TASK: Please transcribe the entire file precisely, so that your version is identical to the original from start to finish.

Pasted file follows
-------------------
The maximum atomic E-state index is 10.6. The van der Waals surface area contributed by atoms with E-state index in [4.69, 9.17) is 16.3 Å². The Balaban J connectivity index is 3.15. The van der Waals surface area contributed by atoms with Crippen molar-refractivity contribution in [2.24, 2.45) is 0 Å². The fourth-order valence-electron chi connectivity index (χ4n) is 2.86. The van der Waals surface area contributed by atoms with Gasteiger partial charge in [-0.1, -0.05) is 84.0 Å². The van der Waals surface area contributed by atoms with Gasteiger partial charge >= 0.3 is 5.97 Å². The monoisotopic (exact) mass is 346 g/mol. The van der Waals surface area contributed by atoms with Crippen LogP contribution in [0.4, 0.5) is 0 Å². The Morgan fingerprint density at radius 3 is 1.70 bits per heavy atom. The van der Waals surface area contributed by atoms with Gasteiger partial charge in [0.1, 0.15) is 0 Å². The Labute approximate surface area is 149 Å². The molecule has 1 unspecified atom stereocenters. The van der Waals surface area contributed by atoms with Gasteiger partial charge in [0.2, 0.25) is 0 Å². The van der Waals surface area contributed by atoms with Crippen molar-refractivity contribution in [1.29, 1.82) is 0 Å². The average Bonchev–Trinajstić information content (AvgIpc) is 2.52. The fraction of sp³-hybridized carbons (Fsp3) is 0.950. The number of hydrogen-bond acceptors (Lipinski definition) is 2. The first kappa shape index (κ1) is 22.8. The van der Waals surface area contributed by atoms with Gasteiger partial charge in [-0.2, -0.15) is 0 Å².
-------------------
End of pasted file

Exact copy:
The maximum atomic E-state index is 10.6. The van der Waals surface area contributed by atoms with E-state index in [4.69, 9.17) is 16.3 Å². The Balaban J connectivity index is 3.15. The van der Waals surface area contributed by atoms with Crippen molar-refractivity contribution in [2.24, 2.45) is 0 Å². The fourth-order valence-electron chi connectivity index (χ4n) is 2.86. The van der Waals surface area contributed by atoms with Gasteiger partial charge in [-0.1, -0.05) is 84.0 Å². The van der Waals surface area contributed by atoms with Gasteiger partial charge >= 0.3 is 5.97 Å². The monoisotopic (exact) mass is 346 g/mol. The van der Waals surface area contributed by atoms with Crippen LogP contribution in [0.4, 0.5) is 0 Å². The Morgan fingerprint density at radius 3 is 1.70 bits per heavy atom. The van der Waals surface area contributed by atoms with Gasteiger partial charge in [0.1, 0.15) is 0 Å². The Labute approximate surface area is 149 Å². The molecule has 1 unspecified atom stereocenters. The van der Waals surface area contributed by atoms with Gasteiger partial charge in [0.2, 0.25) is 0 Å². The van der Waals surface area contributed by atoms with Crippen molar-refractivity contribution in [1.29, 1.82) is 0 Å². The average Bonchev–Trinajstić information content (AvgIpc) is 2.52. The fraction of sp³-hybridized carbons (Fsp3) is 0.950. The number of hydrogen-bond acceptors (Lipinski definition) is 2. The first kappa shape index (κ1) is 22.8. The van der Waals surface area contributed by atoms with Gasteiger partial charge in [-0.2, -0.15) is 0 Å².